Beijing, Seoul start new chap­ter

Un­der the new free trade agree­ment, South Korean cos­met­ics and ap­pli­ances will get cheaper and ubiq­ui­tous in China

China Daily (Canada) - - BUSINESS - By ZHU WEN­QIAN zhuwen­qian@chi­

Pop­u­lar South Korean cos­metic prod­ucts like cush­ion foun­da­tion, fa­cial masks and other food and con­sumer prod­ucts are go­ing to be cheaper and more widely avail­able in China.

From Dec 20, South Korea and China started im­ple­ment­ing their bi­lat­eral free trade agree­ment or FTA and re­duced taxes on ei­ther side. There will be a fur­ther tax cut on Jan 1, theM­i­nistry of Commerce in Beijing said.

In 20 years, China plans to elim­i­nate tar­iffs on 91 per­cent of im­ports from South Korea. For its part, South Korea will re­move taxes on 92 per­cent of im­ports from China, ac­cord­ing to the FTA.

From Sun­day, 20 per­cent of im­ports from South Korea have al­ready be­come tar­iff-free. Th­ese in­clude gin­seng, gas­tro­dia, oat­meal and soy­bean.

Only nine per­cent of im­ports from South Korea are not in­cluded in the FTA. Th­ese are mainly agri­cul­tural prod­ucts like rice, pep­pers, gar­lic, ap­ple and or­ange, since South Korea tends to pro­tect its agri­cul­ture.

Nev­er­the­less, pro­cessed foods that use th­ese prod­ucts as raw ma­te­ri­als can still have tar­iff re­duc­tions and ex­emp­tions.

KimWook, a trade re­la­tions pro­fes­sor at Konkuk Univer­sity in South Korea, told CCTV: “In the long term, the agri­cul­tural prod­ucts in both coun­tries will enjoy in­di­rect ben­e­fits. China and South Korea will fore­see sig­nif­i­cant room for growth in the agri­cul­ture sec­tor.”

Korean en­ter­prises, he said, may im­port cheap agri­cul­tural prod­ucts from China, and de­velop and process high-end prod­ucts, and then sell them back to China.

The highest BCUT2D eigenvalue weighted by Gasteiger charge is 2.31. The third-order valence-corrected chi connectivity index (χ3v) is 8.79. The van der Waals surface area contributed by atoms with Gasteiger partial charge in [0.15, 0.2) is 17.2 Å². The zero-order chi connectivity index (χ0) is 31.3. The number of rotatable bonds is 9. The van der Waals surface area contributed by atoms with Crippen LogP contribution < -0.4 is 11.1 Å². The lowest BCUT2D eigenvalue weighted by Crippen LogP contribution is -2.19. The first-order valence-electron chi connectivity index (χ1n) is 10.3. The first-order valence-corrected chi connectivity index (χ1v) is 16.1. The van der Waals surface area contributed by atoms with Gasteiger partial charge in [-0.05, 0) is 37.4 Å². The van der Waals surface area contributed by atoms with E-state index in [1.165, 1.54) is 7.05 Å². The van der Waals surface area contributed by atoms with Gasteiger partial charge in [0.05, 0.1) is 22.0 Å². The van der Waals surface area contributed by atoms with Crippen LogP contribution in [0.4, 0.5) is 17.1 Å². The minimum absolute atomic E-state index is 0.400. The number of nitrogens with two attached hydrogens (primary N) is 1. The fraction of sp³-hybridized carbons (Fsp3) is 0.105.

“Both sides can ben­e­fit from such trans­ac­tions,” Kim said. “There will be more prod­ucts for cus­tomers to choose from, and the com­pe­ti­tion be­tween Chi­nese and Korean en­ter­prises will in­ten­sify.”

In re­cent years, grow­ing de­mand for SouthKorean prod­ucts in­China has en­cour­aged some Chi­nese peo­ple to be­come over­seas shop­ping agents.

Iris Wong, a Hangzhou-based tour guide who of­ten shut­tles be­tween China and South Korea, said the FTA would not af­fect her busi­ness.

In March 2015, fash­ion gi­ant Chanel SA cut the prices of its three sig­na­ture hand­bags in Asia while rais­ing them in Europe. “Chanel low­ered the prices in both China and South Korea. South Korea still has a slight price ad­van­tage over China. Some peo­ple asked me to buy the bags for them, so I can still make money,” Wong said.

She said she also posts pic­tures of many SouthKorea-made clothes on WeChat, a so­cial me­dia plat­form op­er­ated by Ten­cent Hold­ings Ltd. “Most of them are fairly cheap, and cus­tomers buy them pri­mar­ily for their styles. My job is to pick out those well-re­ceived styles. I don’t think the free trade agree­ment will re­ducemy busi­ness.”

Among fast-mov­ing con­sumer goods, sham­poo, body wash and skin­care prod­ucts will get 20 to 35 per­cent of their tar­iffs re­duced in five years. Oral hy­giene prod­ucts, sea sedge, and 90 per­cent of seafood like cod­fish and frozen crab will be tar­iff-free in 10 years.

In ad­di­tion, some house­hold elec­tri­cal ap­pli­ances made in South Korea will be­come tar­iff-free in the next 10 years. They in­clude re­frig­er­a­tor, rice cooker, elec­tric fry­ing pan, elec­tric oven, elec­tro­mag­netic fur­nace, mi­crowave oven, mas­sage ap­pa­ra­tus and cos­metic ap­pa­ra­tus.

Cur­rently, well-known South Korean prod­ucts like fer­mented food kim­chi are sub­ject to 25 per­cent im­port tar­iff in China. Cloth­ing and hats in­vite 15 per­cent tar­iff. The tar­iffs will be grad­u­ally can­celed in 20 years.

Un­der the FTA, more high-qual­ity, rea­son­ably priced Chi­nese prod­ucts are ex­pected to find ac­cess to the South Korean mar­ket, too.

Sung Jong-Un, 21, an ex­change stu­dent from Seoul at Beijing Lan­guage and Cul­ture Univer­sity, said the FTA brought glad tid­ings for her as she has de­vel­oped a lik­ing forChi­nese snacks and condi­ments.

“When I went back home this year, I found­more­and­moreChi­nese food items at large Korean su­per­mar­kets. Hope­fully, the FTA will mean I’ll be able to buy more kinds of Chi­nese foods. That will makeme really happy,” Sung said.

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